The ECRE Weekly Bulletin provides information about the latest European developments in the areas of asylum and refugee protection.ECRE is a pan-European alliance of 82 NGOs protecting and advancing the rights of refugees, asylum seekers and displaced persons.If you would like to know more about ECRE’s advocacy work, policy positions, press releases and projects, please visit our website at, find us on Facebook or follow us on Twitter.

15 May 2015

European Migration Agenda: positive move on search and rescue and resettlement

On 13 May, the European Commission presented the new European Migration Agenda. With a shift welcomed by several NGOs, the Commission acknowledged that the “immediate imperative is the duty to protect those in need.” Among other measures, the Commission presented plans to step up search and rescue in the Mediterranean, set up a mechanism to distribute persons in clear of international protection amongst member states and an EU-wide resettlement scheme.

In order to take swift action to face the current situation in the Mediterranean, the Commission intends to triple the budget of the Frontex joint-operations Triton and Poseidon so as to restore the level of intervention previously guaranteed under the Italian Mare Nostrum Operation.

In addition, to address the overstretched reception capacity of coastal member states, the Commission aims to set up a distribution scheme “for persons in clear need of international protection to ensure a fair and balanced participation of all Member States to this common effort.” Such a scheme will be based on member states’ GDP, size of population, unemployment rate, numbers of asylum seekers and of resettled refugees already present in all member states.

With regard to resettlement, the Commission plans to establish an EU resettlement scheme to offer 20,000 places across member states, taking into account their GDP, size of population, unemployment rate, numbers of asylum seekers and of resettled refugees already present in EU member states. According to the Commission’s plan, 50 million euro would be allocated to this resettlement scheme.

UNHCR and IOM have welcomed the new approach taken by the Commission. Volker Türk, UNHCR's Assistant High Commissioner for Protection commented: “The EU's proposals represent a great breakthrough in terms of managing refugee flows and migration.”

NGOs welcomed in particular the decision to step up search and rescue in the Mediterranean, although, as Amnesty International has pointed out, “the Agenda fails to explicitly make clear how far the operational area of Triton will be extended to ensure that it will cover those areas in the high seas where most refugees’ and migrants’ boats get into difficulties”.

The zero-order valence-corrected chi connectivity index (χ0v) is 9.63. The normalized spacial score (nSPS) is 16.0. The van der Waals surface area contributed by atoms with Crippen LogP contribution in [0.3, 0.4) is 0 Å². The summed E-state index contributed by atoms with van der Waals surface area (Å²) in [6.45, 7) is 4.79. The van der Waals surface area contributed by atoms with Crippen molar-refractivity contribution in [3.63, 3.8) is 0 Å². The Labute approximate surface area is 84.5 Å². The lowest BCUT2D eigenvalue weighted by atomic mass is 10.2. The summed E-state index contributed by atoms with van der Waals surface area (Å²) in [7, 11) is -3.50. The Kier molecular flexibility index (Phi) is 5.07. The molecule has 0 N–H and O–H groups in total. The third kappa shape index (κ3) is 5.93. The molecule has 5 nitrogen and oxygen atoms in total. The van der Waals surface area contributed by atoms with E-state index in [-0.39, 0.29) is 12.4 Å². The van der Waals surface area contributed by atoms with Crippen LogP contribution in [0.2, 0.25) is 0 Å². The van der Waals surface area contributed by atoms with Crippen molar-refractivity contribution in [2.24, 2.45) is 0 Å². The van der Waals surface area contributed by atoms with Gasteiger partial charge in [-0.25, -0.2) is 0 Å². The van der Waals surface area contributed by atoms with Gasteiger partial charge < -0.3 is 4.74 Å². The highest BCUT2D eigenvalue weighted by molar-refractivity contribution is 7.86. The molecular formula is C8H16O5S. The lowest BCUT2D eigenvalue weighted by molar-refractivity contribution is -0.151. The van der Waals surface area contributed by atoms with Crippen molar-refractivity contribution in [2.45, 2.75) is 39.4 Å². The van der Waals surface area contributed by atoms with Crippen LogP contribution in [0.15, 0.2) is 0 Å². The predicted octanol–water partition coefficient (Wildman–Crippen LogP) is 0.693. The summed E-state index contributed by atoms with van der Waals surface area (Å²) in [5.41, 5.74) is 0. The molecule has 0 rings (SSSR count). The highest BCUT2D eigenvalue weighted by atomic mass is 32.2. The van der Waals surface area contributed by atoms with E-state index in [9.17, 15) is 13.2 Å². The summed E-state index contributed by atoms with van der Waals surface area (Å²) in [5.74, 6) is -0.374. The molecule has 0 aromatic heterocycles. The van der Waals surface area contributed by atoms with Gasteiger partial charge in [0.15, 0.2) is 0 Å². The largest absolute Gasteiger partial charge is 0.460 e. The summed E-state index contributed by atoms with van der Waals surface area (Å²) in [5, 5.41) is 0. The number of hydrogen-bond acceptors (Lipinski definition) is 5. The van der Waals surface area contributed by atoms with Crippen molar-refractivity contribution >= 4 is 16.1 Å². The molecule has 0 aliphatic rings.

ECRE considers the Commission’s communication to be a welcome step as it refers to a number of measures that constitute a move in the right direction, such as boosting resources to save lives, increasing the number for resettlement places and measures that enhance solidarity. An EU scheme for distributing persons in need of international protection could assist to support member states receiving high numbers of asylum seekers in emergency situations. However, the Commission’s communication lacks details as regards the way in which it would operate in practice. ECRE considers that any such system should take into account family ties or other connection criteria, as well as integration prospects of persons concerned in light of the continuing differences that exist in the Asylum Systems across the EU.

"Solidarity among EU Member States in the approach is the only way that a problem of this nature can be tackled, and UNHCR is enormously pleased to see that this principle has been recognized in the proposals put forward today," said Volker Türk. "UNHCR stands ready to provide all further help we can to Member States in making these objectives a reality."

Some member states such as the UK, have already opposed the resettlement plan outlined by the Commission, while others countries have shown their willingness to take in more refugees and asylum seekers. “Ireland has agreed to accept an additional 300 migrants under a new EU plan to tackle the Mediterranean refugee crisis”, reported RTE.
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Greece’s commitment on change in detention policy, treatment of Syrian applicants & other issues
The new AIDA report on Greece, among other issues, discusses the commitments made by the new Greek government, in February 2015, towards reducing the use of immigration detention, following four deaths of detainees, two of which were suicides, in the Amygdaleza Pre-Removal Detention Centre and in police stations’ detention facilities in Athens and Thessaloniki in mid-February 2015.

According to the new government, a previous Ministerial Decision, allowing for indefinite detention of migrants beyond 18 months, would be revoked and persons detained beyond that 18-month period would be immediately released. The Amygdaleza Pre-Removal Detention Centre was also set to close down within 100 days. Moreover, actions would be taken to put in place open reception centers, to implement alternatives to detention and the immediate release of persons belonging to vulnerable groups, as well as asylum seekers. In practice, according to the report written by the Greek Council for Refugees, the first encouraging steps have been taken, as persons who have been detained for more than 18 months, and for long periods, are progressively released. However, the report notes that persons belonging to vulnerable groups, including asylum seekers, have been observed as being in detention as of April 2015.